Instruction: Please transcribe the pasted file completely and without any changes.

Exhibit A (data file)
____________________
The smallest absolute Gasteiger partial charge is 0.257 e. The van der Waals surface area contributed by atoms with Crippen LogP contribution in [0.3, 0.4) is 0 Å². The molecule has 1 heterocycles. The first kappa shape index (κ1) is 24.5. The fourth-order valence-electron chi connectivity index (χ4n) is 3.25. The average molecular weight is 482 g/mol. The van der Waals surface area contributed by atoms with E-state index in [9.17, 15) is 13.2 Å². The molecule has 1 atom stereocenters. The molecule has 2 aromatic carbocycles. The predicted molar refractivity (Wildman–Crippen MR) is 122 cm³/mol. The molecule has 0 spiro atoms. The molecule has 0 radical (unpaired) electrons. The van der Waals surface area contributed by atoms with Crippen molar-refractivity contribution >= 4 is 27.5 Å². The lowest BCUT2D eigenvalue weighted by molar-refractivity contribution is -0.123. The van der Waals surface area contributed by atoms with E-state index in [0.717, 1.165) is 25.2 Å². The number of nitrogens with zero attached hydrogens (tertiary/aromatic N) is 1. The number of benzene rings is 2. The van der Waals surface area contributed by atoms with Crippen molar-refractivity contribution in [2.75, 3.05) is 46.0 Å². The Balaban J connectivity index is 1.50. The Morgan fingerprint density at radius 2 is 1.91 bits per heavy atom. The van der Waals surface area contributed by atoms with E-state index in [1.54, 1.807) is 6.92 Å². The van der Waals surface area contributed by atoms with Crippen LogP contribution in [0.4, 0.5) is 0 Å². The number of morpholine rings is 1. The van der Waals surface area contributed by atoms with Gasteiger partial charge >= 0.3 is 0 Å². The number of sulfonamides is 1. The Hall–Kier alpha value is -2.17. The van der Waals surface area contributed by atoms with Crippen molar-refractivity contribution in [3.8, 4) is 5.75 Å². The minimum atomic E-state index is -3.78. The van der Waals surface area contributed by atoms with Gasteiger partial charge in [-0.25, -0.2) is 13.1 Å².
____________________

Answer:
The smallest absolute Gasteiger partial charge is 0.257 e. The van der Waals surface area contributed by atoms with Crippen LogP contribution in [0.3, 0.4) is 0 Å². The molecule has 1 heterocycles. The first kappa shape index (κ1) is 24.5. The fourth-order valence-electron chi connectivity index (χ4n) is 3.25. The average molecular weight is 482 g/mol. The van der Waals surface area contributed by atoms with E-state index in [9.17, 15) is 13.2 Å². The molecule has 1 atom stereocenters. The molecule has 2 aromatic carbocycles. The predicted molar refractivity (Wildman–Crippen MR) is 122 cm³/mol. The molecule has 0 spiro atoms. The molecule has 0 radical (unpaired) electrons. The van der Waals surface area contributed by atoms with Crippen molar-refractivity contribution >= 4 is 27.5 Å². The lowest BCUT2D eigenvalue weighted by molar-refractivity contribution is -0.123. The van der Waals surface area contributed by atoms with E-state index in [0.717, 1.165) is 25.2 Å². The number of nitrogens with zero attached hydrogens (tertiary/aromatic N) is 1. The number of benzene rings is 2. The van der Waals surface area contributed by atoms with Crippen molar-refractivity contribution in [2.75, 3.05) is 46.0 Å². The Balaban J connectivity index is 1.50. The Morgan fingerprint density at radius 2 is 1.91 bits per heavy atom. The van der Waals surface area contributed by atoms with E-state index in [1.54, 1.807) is 6.92 Å². The van der Waals surface area contributed by atoms with Crippen LogP contribution in [0.4, 0.5) is 0 Å². The number of morpholine rings is 1. The van der Waals surface area contributed by atoms with Gasteiger partial charge >= 0.3 is 0 Å². The number of sulfonamides is 1. The Hall–Kier alpha value is -2.17. The van der Waals surface area contributed by atoms with Crippen molar-refractivity contribution in [3.8, 4) is 5.75 Å². The minimum atomic E-state index is -3.78. The van der Waals surface area contributed by atoms with Gasteiger partial charge in [-0.25, -0.2) is 13.1 Å².